August 8th, 2006
The gloves came off on a click fraud panel at Search Engine Strategies this morning when Shuman Ghosemajumder, Business Product Manager for Trust & Safety at Google, blindsided all of the panel members, including Yahoo, with the release of a study aiming to discredit third-party click fraud auditing (full report is here):
A rigorous technical analysis by Google engineers has found fundamental flaws in the work of several click fraud consultants Ã¢â‚¬â€œ flaws that help explain why widely quoted estimates of the size of the click fraud problem are exaggerated. We would like to share this research so that advertisers can be aware of these problems and so these consultants can use the information to improve their services.
The report includes an indictment of AdWatcher, ClickFacts, and Click Forensics. Tom Cuthbert of Click Forensics was on the panel and he shot back with this site: www.resonableisnotenough.com — a reference to the Tuzhilin report, which found that Google’s effort to combat click fraud is “reasonable”:
There is a solution available. It does not ruin pay per click advertising as we know it, in fact it breeds trust. It is technically possible and is based on a process that has worked successfully in traditional media for many years. It has been built and is ready to roll. It even allows the search providers to remain the final arbiter while giving advertisers a sense of comfort.
You can help solve the problem of click fraud by working with industry organizations, search providers and joining our Network. While Ã¢â‚¬Å“reasonableÃ¢â‚¬Â is not enough, it is a step in the right direction. You have my commitment that Click Forensics will continue to work together with advertisers, industry organizations, search providers and smart guys like Alex. We will remain focused on realistic solutions that benefit the entire industry. Together we can build trust and continue to grow the pay per click advertising industry.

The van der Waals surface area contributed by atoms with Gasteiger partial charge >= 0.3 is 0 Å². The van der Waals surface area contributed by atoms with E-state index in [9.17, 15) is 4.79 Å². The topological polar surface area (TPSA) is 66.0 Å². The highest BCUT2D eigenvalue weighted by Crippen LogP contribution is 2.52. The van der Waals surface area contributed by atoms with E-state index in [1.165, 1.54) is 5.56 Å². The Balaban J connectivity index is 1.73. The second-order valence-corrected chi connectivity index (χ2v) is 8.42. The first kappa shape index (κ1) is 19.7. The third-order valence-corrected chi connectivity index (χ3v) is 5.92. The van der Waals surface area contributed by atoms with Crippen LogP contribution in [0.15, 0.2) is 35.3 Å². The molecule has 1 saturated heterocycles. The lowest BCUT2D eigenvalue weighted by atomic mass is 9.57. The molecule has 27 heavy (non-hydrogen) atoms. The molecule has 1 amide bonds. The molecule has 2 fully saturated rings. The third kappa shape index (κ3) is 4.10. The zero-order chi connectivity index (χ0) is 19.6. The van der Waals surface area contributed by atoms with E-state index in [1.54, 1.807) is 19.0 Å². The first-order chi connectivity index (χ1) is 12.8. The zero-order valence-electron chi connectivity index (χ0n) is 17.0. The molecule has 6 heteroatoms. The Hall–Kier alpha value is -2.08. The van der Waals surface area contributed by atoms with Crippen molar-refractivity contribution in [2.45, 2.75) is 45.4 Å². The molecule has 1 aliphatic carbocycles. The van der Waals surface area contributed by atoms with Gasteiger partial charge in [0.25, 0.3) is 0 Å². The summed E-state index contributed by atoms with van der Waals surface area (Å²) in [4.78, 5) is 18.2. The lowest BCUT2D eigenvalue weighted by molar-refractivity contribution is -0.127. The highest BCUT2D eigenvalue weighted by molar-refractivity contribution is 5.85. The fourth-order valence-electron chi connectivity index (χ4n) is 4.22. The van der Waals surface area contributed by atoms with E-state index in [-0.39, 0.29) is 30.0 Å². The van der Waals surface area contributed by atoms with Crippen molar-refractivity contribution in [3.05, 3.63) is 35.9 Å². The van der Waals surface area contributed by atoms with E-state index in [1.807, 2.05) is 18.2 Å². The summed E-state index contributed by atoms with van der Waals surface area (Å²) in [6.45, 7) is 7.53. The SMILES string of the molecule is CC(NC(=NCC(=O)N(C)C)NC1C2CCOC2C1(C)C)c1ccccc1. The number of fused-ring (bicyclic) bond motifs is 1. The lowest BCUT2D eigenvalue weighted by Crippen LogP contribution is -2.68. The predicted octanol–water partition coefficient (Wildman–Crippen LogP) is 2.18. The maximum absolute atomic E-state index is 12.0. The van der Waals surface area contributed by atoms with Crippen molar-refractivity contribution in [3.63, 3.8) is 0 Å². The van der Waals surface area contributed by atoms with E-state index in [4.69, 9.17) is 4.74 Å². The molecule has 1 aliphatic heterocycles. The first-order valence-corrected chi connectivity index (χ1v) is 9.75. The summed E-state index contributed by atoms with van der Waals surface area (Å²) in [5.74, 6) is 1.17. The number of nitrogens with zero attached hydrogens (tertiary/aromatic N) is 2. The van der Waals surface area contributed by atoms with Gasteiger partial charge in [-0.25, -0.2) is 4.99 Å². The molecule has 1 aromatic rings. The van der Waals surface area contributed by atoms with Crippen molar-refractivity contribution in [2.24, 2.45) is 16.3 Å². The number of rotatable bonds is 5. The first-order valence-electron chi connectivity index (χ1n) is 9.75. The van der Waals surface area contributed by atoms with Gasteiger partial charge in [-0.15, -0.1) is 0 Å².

John Slade, Senior Director of Global Product Management at Yahoo, made an effort to redirect the discussion to the “bright side,” i.e. the industry council that was formed with IAB and Media Ratings Council to come up with a standard definition of clicks and click fraud.
Jessie Stricchiola of Alchemist Media Inc. drilled down to the core issue — even if there was a industry standard definition of clicks and click fraud on the table right now, the foxes would still be guarding the hen house because Google, Yahoo, etc. will still be the final arbiters of whether an advertiser has to pay for a click.
John Battelle reported on the Google report this morning, which was embargoed until 9AM, the time of the SES click fraud panel. John saw in the report the gloves coming off that we saw live on the panel:
Wow, the document reads far more combative than I thought it would. It’s more of an indictment of the nascent click fraud detection industry, and three firms in particular are called out.
Shuman Ghosemajumder brandished the report like a trial lawyer out for an indictment — despite many efforts to cut the tension in the moment, it was clear that there’s a hard gravel road to getting everyone in the click ecosystem to work together for its long-term survival.
The increase in acrimony makes the comparison I drew with Nielsen and TV advertising all the more apt.
The long-term survival of the click ecosystem is going to depend on the emergence of an objective third party that can arbitrate the situation. I keep coming back to the Catch 22 that Tuzhilin pointed out:
An operational definition [of click fraud] cannot be fully disclosed to the general public because of the concerns that unethical users will take advantage of it, which may lead to a massive click fraud. However, if it is not disclosed, advertisers cannot verify or even dispute why they have been charged for certain clicks.
Even with all the data, defining fraudulent “intent” will never be clear cut — but unless the full data set, i.e. advertiser and publisher data, is arbitrated by a third party, the situation is poised to deteriorate as advertisers get more savvy (and more unhappy) and Google (and others) consider more aggressive steps.
(See Auditing Paid Listings & Click Fraud Issues on the SES agenda for overview of the panel and who was on it.)